People in Scotland have been urged to ‘walk like a penguin’ in order to avoid falling over on pavements covered in snow or ice.
As Britain continues to brace through the current cold snap, and with yet more freezing temperatures expected today, NHS trusts have issued the odd edict, which instructs people to keep their weight over their front leg as they walk.
One trust to share the advice, NHS Lothian, says that by ‘walking like a penguin’ people can prevent injuries and hospital trips from ‘avoidable accidents in the ice and snow’.
But while some took to social media to praise the advice, others mocked the edict – which was similarly ridiculed when shared by NHS trusts in England during 2018’s Beast from East snow storm.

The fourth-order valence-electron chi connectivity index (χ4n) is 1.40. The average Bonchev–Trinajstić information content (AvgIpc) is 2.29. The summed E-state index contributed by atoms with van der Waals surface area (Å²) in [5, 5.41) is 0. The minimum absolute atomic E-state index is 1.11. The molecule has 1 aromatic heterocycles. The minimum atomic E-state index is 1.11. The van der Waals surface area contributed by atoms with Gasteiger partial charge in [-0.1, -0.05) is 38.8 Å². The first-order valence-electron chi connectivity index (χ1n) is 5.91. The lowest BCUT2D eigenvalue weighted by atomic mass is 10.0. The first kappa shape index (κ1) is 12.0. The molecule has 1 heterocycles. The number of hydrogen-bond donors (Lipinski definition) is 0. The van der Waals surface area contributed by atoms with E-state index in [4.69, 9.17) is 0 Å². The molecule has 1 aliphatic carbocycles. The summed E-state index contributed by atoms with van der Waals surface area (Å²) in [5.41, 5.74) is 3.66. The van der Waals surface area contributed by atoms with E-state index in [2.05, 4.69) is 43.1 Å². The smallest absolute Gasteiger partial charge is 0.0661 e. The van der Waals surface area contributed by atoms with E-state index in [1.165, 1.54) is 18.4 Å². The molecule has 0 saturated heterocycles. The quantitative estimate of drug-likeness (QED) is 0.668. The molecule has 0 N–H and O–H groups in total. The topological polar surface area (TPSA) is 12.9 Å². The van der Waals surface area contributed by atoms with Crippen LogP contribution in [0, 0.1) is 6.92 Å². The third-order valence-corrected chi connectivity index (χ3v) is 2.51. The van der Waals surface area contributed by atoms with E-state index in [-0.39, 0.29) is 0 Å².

One Twitter user, Dean Kelly, said: ‘How did we survive hundreds of thousands of years with such sage advice from NHS numpties? Someone tell the Eskimos!’
However other praised it, including one user who said: ‘Thank you!! Must remember next time so as to remain upright!’
As Britain continues to brace through the recent cold snap, and with yet more freezing temperatures expected today, NHS trusts in Scotland have issued the odd edict, which instructs people to keep their weight over their standing leg as they walk
Members of the public walk in a misty Balloch Country Park on in Balloch, Scotland, yesterday after snow and freezing temperatures struck
One trust to share the advice, NHS Lothian, says that by walking like a penguin people in Scotland can help keep patients out of hospital through ‘avoidable accidents in the ice and snow’